Spark curiosity

Curiosity is an emotion that can be useful for email marketing because it gets people thinking. If you leave your audience with unanswered questions, they may be more likely to try and find the answers themselves. This can be beneficial for your business as it encourages engagement.

Who doesn’t love getting a present? Everyone likes feeling thought of and appreciated.

Popflex email preview text
Source: Drip

Don’t skip the CTA

If the offer is compelling enough, it will be the reason people open the email. So instead of trying to be clever and mysterious, just give them the offer upfront and make them open the email with a clear call-to-action like in the example below:

Call-to-action in the preview text

Don’t forget to personalize it

In previews, include personal details that will grab the reader’s attention and build trust. This could include their name, location, or recent actions or services received. By making your email more personal, you improve the chances that it will be opened and read.

Personalization in the preview text
Source: Email On Acid|Denver

The personalized nature of an email is key when it comes to creating upsell or abandoned cart emails.

Email preview text length for different email clients

The way emails are displayed varies depending on the devices and email clients used. The length of the text preview and how it is displayed also varies depending on the email client.

Characters limit in email preview text
Source: Email On Acid|Denver

So it’s best to keep your previews brief, within 50-100 characters. This way, people on any device will be able to see your preview text and get a sense of what your email is about.

Subscribers can access your email on various devices and inboxes, so consider this fact when writing previews. Analytics can provide this data.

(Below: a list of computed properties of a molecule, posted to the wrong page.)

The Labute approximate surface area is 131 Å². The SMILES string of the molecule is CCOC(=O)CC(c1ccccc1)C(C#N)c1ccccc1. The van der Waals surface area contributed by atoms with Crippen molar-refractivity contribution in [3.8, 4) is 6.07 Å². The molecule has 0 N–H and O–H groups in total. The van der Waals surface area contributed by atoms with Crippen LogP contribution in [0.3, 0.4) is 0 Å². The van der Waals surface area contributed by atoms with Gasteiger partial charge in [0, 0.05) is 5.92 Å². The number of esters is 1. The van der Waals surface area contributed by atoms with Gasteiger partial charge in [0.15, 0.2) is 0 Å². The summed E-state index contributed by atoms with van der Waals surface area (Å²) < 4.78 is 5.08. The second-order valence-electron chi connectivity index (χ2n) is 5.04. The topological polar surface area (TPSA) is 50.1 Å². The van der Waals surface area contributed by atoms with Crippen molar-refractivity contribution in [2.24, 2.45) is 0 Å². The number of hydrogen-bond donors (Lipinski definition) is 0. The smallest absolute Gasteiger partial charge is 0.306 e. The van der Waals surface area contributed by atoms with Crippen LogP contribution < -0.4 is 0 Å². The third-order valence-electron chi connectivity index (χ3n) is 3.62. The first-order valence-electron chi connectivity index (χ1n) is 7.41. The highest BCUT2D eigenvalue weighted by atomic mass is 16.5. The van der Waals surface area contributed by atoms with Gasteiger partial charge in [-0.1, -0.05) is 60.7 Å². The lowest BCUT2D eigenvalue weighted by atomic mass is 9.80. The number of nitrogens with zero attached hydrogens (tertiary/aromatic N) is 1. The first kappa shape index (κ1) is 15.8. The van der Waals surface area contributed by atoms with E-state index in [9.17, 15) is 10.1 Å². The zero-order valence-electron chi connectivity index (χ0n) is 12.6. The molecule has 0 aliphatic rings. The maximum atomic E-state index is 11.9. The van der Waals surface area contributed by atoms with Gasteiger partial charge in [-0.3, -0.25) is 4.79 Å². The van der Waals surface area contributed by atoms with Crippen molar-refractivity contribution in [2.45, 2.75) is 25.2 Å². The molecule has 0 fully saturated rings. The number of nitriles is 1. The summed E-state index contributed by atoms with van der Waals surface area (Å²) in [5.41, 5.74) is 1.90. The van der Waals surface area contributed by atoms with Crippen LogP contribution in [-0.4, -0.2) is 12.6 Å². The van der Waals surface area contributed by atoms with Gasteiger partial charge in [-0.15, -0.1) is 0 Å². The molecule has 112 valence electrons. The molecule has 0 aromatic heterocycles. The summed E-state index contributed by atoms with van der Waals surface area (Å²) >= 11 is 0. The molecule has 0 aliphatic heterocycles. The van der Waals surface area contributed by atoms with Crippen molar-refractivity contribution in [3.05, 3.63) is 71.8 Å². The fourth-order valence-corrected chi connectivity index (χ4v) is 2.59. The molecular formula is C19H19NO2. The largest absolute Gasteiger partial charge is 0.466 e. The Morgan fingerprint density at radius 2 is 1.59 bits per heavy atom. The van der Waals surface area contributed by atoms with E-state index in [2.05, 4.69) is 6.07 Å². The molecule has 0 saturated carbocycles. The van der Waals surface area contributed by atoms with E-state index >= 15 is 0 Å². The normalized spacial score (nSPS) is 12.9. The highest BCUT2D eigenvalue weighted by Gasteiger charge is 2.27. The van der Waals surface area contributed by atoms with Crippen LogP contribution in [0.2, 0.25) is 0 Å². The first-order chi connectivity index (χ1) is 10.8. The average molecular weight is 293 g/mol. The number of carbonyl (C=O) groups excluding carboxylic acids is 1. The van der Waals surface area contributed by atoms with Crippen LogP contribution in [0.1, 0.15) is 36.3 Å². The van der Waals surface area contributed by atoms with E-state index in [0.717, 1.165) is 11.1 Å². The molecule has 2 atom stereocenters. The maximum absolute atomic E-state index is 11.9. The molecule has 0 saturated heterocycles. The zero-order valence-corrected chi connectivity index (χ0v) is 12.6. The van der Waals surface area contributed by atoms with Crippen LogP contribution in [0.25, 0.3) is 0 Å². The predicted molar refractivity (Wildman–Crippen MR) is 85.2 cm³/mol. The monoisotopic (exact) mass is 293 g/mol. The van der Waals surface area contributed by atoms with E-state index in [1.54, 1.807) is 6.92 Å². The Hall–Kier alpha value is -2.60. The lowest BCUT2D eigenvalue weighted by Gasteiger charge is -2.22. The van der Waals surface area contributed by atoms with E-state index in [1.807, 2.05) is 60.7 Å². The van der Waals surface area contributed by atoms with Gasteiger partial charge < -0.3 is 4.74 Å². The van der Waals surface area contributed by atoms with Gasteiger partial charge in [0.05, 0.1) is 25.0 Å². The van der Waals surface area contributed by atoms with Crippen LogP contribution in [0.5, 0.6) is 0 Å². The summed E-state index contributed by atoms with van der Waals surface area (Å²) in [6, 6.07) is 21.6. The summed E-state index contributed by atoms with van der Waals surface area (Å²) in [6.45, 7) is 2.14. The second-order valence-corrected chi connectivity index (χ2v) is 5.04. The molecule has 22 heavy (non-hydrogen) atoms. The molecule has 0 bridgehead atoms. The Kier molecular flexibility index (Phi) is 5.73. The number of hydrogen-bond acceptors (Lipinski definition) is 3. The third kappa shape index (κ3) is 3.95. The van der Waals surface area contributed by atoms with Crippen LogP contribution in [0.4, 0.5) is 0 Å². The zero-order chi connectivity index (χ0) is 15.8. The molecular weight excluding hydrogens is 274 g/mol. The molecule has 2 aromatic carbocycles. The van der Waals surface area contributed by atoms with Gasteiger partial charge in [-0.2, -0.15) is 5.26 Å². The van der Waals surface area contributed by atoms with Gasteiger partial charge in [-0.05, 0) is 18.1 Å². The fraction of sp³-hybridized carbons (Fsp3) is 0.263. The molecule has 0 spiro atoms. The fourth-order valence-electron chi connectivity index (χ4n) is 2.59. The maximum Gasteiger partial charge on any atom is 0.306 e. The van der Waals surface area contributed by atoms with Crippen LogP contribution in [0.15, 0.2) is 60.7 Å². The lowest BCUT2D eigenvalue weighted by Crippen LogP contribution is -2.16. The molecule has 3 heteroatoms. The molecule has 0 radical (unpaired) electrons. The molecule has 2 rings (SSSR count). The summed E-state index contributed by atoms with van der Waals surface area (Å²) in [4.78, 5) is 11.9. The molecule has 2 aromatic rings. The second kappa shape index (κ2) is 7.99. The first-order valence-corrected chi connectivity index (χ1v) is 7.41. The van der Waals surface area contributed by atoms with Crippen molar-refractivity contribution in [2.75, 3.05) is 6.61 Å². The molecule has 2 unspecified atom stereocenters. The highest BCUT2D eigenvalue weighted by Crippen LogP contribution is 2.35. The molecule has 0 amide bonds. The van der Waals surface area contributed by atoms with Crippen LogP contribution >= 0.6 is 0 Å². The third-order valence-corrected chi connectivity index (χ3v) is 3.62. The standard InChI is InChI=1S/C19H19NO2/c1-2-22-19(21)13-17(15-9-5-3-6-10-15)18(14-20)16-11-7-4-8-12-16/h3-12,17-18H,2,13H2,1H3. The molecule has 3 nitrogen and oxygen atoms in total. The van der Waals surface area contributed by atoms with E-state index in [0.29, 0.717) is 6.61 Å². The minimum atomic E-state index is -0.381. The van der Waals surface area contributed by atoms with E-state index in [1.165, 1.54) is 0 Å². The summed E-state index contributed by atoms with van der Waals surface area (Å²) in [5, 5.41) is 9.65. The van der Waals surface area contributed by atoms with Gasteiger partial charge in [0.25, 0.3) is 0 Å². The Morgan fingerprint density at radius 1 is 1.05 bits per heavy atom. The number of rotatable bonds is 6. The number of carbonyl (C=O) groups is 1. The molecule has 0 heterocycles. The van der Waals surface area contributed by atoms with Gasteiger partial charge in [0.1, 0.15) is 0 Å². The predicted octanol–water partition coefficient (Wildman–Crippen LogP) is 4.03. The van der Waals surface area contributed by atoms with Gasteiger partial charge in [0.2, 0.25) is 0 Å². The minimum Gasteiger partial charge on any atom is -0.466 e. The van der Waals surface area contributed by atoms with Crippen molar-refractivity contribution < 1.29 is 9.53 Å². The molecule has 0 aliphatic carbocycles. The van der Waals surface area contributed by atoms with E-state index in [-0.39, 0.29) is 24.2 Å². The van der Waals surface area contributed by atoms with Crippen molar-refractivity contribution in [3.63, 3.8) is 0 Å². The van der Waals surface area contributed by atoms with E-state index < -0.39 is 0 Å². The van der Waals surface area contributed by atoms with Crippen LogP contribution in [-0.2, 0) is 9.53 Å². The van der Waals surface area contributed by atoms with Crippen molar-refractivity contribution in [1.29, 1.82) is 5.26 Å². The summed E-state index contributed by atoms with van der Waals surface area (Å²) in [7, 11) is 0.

Wrapping up

Give your email marketing a makeover with engaging preview text that will keep people reading. The following types might come in handy: 

  1. Make sure your preview text is relevant to the subject line and includes important keywords.
  2. Keep your text concise, but not too short. Try aiming for about 50-100 characters when crafting the previews so that they are both informative and interesting.
  3. Play off of the subject line with the preheader. Give subscribers just enough information to tease them, without giving away too much, add a sense of urgency. This way, you can pique the curiosity of subscribers and make them more likely to open the email. 
  4. Personalize the preview text by including the subscriber’s name or other information you know about them. 
  5. Include a clear call to action so that readers know what they should do next.

What makes for a successful email? The answer is testing. A/B testing gives you an opportunity to compare your emails with different previews and subject lines to see which one performs best in terms of opens, clicks or any other KPIs that matter.

What strategies do you use for your preview text?